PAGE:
Unfortunately, he was not to have a glittering career as an apprentice. Rides were limited because he was simply too heavy to take full advantage of his theoretical weight allowance. Since they were unable to reduce the allocated handicap when Squib took the mount, owners and trainers preferred to select a more experienced rider. Even Wattie Blacklock regularly engaged senior riders (many of whom had been his earlier apprentices) for his better chances. By the end of his (shortened) indenture period, Henry had ridden just 12 winners on metropolitan tracks.
When Henry Suddaby’s apprenticeship officially ended, Wattie Blacklock announced his own retirement and the sale of his stable complex; giving Squib the distinction of being the very last apprentice trained by the man widely regarded as the best producer of jockeys in the (then) 60 year history of Queensland racing.
Life as a freelance jockey was to prove no easier for Henry than his time as an apprentice. Success at the major tracks continued to elude him  and he spent a lot of time on the country race circuit where a “city professional” could get a full book of rides against the part-time local riders. He developed a reputation for spotting bush horses that Brisbane trainers could buy on the quiet and bring into town without fanfare for a betting coup.
However, he was obviously well respected by his peers. All riders paid a few pence from each of the riding fees into the Distressed Jockeys Fund. For many years, Henry was re-elected as Treasurer for that fund , in which role he handled payments for the medical expenses of colleagues who survived a race fall and to the widows and children of those who did not. I wonder how often he thought about little Frankie as he undertook those duties.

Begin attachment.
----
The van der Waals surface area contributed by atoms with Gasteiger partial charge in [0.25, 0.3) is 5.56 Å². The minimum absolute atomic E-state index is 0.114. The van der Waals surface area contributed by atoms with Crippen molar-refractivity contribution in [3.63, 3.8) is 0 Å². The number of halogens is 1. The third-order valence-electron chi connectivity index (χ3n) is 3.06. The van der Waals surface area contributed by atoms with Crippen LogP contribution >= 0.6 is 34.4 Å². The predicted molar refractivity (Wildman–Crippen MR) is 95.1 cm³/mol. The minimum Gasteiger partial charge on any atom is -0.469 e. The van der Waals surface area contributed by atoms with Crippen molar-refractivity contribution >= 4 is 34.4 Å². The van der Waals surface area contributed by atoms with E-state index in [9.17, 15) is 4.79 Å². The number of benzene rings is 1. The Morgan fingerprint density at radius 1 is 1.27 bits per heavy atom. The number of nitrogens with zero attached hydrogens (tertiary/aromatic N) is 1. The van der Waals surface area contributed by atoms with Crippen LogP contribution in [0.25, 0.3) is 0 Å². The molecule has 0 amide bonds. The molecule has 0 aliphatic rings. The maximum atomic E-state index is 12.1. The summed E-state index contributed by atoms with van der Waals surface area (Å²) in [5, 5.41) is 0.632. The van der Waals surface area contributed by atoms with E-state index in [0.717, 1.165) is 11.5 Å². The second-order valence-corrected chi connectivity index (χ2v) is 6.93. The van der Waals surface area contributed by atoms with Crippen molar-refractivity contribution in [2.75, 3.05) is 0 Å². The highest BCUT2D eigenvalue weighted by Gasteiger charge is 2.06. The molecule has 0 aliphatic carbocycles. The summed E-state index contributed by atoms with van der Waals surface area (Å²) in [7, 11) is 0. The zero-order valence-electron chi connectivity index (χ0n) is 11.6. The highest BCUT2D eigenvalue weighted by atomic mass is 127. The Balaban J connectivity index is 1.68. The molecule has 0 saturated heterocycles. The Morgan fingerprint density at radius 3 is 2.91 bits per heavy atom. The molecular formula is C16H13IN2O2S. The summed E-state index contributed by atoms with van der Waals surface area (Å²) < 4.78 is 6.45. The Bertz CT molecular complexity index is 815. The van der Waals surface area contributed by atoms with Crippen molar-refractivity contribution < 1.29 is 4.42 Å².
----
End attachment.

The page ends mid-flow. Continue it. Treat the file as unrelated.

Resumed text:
By the time I met Great Uncle Henry in the mid-1950s, his occupation was listed in the Electoral Roll as Casual Labourer. His riding career was long past and yet he obviously felt the ongoing effects of the occupational hazards of race riding. I can only imagine that a weekly visit from the noisy and precocious child of his mother’s favourite granddaughter was the last thing that a middle-aged, unemployed man in chronic pain looked forward to. Retreating to his stool in the corner of the kitchen was an entirely rational response to my arrival.
And it did cause me to ask the question that produced the response “Great Uncle Henry had been a jockey”. Just imagine what I might have missed finding out if I had not!
 “Saturday’s Racing”, Daily Standard (Brisbane, Qld: 1912 – 1936) 4 December 1922: 7 <http://nla.gov.au/nla.news-article18241647>
 “Methodist Sunday School” The Bundaberg Mail (Qld: 1917 – 1925) 24 April 1918: 4. <http://nla.gov.au/nla.news-article216444850>
 “Registered Stable Employees,” (Brisbane) The Queensland Racing Calendar, 36 (5), p. 75.
 Registrar-General, Queensland Death Registration 1921/B35719
 “Jockey W. Hill Rides Fifty-One Winners” The Telegraph (Brisbane, Qld: 1872 – 1947) 30 July 1936: 21 (City Final Last Minute News). <http://nla.gov.au/nla.news-article181913600>.
 “Malt Pie Well Backed For To-day” The Courier-Mail (Brisbane, Qld: 1933 – 1954) 22 February 1936: 9. <http://nla.gov.au/nla.news-article36787362>.